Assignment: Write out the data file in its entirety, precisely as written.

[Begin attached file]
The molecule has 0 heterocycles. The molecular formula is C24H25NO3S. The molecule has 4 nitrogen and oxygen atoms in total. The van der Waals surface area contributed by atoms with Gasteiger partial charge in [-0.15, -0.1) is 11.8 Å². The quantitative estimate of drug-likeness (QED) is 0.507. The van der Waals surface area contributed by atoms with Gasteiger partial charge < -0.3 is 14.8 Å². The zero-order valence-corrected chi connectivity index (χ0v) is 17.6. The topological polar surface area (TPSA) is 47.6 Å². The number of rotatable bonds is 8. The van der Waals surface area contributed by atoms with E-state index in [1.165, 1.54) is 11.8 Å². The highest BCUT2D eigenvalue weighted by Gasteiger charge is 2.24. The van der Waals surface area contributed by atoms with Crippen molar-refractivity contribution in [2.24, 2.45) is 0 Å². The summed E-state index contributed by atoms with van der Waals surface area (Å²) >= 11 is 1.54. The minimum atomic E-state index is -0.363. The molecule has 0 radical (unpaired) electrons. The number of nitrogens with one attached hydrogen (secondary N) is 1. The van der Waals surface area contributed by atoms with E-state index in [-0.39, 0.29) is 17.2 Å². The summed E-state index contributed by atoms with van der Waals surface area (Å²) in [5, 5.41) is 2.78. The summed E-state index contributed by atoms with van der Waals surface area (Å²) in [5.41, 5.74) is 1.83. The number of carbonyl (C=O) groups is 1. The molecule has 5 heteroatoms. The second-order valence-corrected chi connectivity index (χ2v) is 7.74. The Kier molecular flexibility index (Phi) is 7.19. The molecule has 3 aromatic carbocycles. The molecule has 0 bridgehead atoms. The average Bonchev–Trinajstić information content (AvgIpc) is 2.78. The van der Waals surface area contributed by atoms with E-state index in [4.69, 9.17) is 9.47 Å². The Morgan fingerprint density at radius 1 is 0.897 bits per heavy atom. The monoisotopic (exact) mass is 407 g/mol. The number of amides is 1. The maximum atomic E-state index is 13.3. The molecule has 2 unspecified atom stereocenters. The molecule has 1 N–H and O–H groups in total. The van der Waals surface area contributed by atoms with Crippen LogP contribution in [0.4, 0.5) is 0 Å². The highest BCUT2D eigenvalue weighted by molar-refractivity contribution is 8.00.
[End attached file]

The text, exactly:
The molecule has 0 heterocycles. The molecular formula is C24H25NO3S. The molecule has 4 nitrogen and oxygen atoms in total. The van der Waals surface area contributed by atoms with Gasteiger partial charge in [-0.15, -0.1) is 11.8 Å². The quantitative estimate of drug-likeness (QED) is 0.507. The van der Waals surface area contributed by atoms with Gasteiger partial charge < -0.3 is 14.8 Å². The zero-order valence-corrected chi connectivity index (χ0v) is 17.6. The topological polar surface area (TPSA) is 47.6 Å². The number of rotatable bonds is 8. The van der Waals surface area contributed by atoms with E-state index in [1.165, 1.54) is 11.8 Å². The highest BCUT2D eigenvalue weighted by Gasteiger charge is 2.24. The van der Waals surface area contributed by atoms with Crippen molar-refractivity contribution in [2.24, 2.45) is 0 Å². The summed E-state index contributed by atoms with van der Waals surface area (Å²) >= 11 is 1.54. The minimum atomic E-state index is -0.363. The molecule has 0 radical (unpaired) electrons. The number of nitrogens with one attached hydrogen (secondary N) is 1. The van der Waals surface area contributed by atoms with E-state index in [-0.39, 0.29) is 17.2 Å². The summed E-state index contributed by atoms with van der Waals surface area (Å²) in [5, 5.41) is 2.78. The summed E-state index contributed by atoms with van der Waals surface area (Å²) in [5.41, 5.74) is 1.83. The number of carbonyl (C=O) groups is 1. The molecule has 5 heteroatoms. The second-order valence-corrected chi connectivity index (χ2v) is 7.74. The Kier molecular flexibility index (Phi) is 7.19. The molecule has 3 aromatic carbocycles. The molecule has 0 bridgehead atoms. The average Bonchev–Trinajstić information content (AvgIpc) is 2.78. The van der Waals surface area contributed by atoms with E-state index in [4.69, 9.17) is 9.47 Å². The Morgan fingerprint density at radius 1 is 0.897 bits per heavy atom. The monoisotopic (exact) mass is 407 g/mol. The number of amides is 1. The maximum atomic E-state index is 13.3. The molecule has 2 unspecified atom stereocenters. The molecule has 1 N–H and O–H groups in total. The van der Waals surface area contributed by atoms with Crippen LogP contribution in [0.4, 0.5) is 0 Å². The highest BCUT2D eigenvalue weighted by molar-refractivity contribution is 8.00.